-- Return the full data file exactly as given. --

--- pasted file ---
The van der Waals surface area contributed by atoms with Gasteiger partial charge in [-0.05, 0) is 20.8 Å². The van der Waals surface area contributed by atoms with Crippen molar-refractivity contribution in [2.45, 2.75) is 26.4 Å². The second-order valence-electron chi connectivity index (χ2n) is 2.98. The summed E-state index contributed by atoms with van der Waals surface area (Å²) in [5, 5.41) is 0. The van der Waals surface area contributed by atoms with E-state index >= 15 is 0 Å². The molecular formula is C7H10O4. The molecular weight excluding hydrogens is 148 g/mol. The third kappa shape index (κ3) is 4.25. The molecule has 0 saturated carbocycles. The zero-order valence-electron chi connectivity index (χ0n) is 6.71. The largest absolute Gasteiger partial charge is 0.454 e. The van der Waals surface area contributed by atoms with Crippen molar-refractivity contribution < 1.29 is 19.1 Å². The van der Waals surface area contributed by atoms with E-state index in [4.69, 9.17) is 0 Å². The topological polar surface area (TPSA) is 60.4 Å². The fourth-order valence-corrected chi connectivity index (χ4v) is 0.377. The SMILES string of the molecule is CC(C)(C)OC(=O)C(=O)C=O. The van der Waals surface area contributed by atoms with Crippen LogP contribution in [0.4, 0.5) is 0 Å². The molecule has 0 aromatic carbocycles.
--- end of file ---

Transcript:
The van der Waals surface area contributed by atoms with Gasteiger partial charge in [-0.05, 0) is 20.8 Å². The van der Waals surface area contributed by atoms with Crippen molar-refractivity contribution in [2.45, 2.75) is 26.4 Å². The second-order valence-electron chi connectivity index (χ2n) is 2.98. The summed E-state index contributed by atoms with van der Waals surface area (Å²) in [5, 5.41) is 0. The van der Waals surface area contributed by atoms with E-state index >= 15 is 0 Å². The molecular formula is C7H10O4. The molecular weight excluding hydrogens is 148 g/mol. The third kappa shape index (κ3) is 4.25. The molecule has 0 saturated carbocycles. The zero-order valence-electron chi connectivity index (χ0n) is 6.71. The largest absolute Gasteiger partial charge is 0.454 e. The van der Waals surface area contributed by atoms with Crippen molar-refractivity contribution < 1.29 is 19.1 Å². The van der Waals surface area contributed by atoms with E-state index in [4.69, 9.17) is 0 Å². The topological polar surface area (TPSA) is 60.4 Å². The fourth-order valence-corrected chi connectivity index (χ4v) is 0.377. The SMILES string of the molecule is CC(C)(C)OC(=O)C(=O)C=O. The van der Waals surface area contributed by atoms with Crippen LogP contribution in [0.4, 0.5) is 0 Å². The molecule has 0 aromatic carbocycles.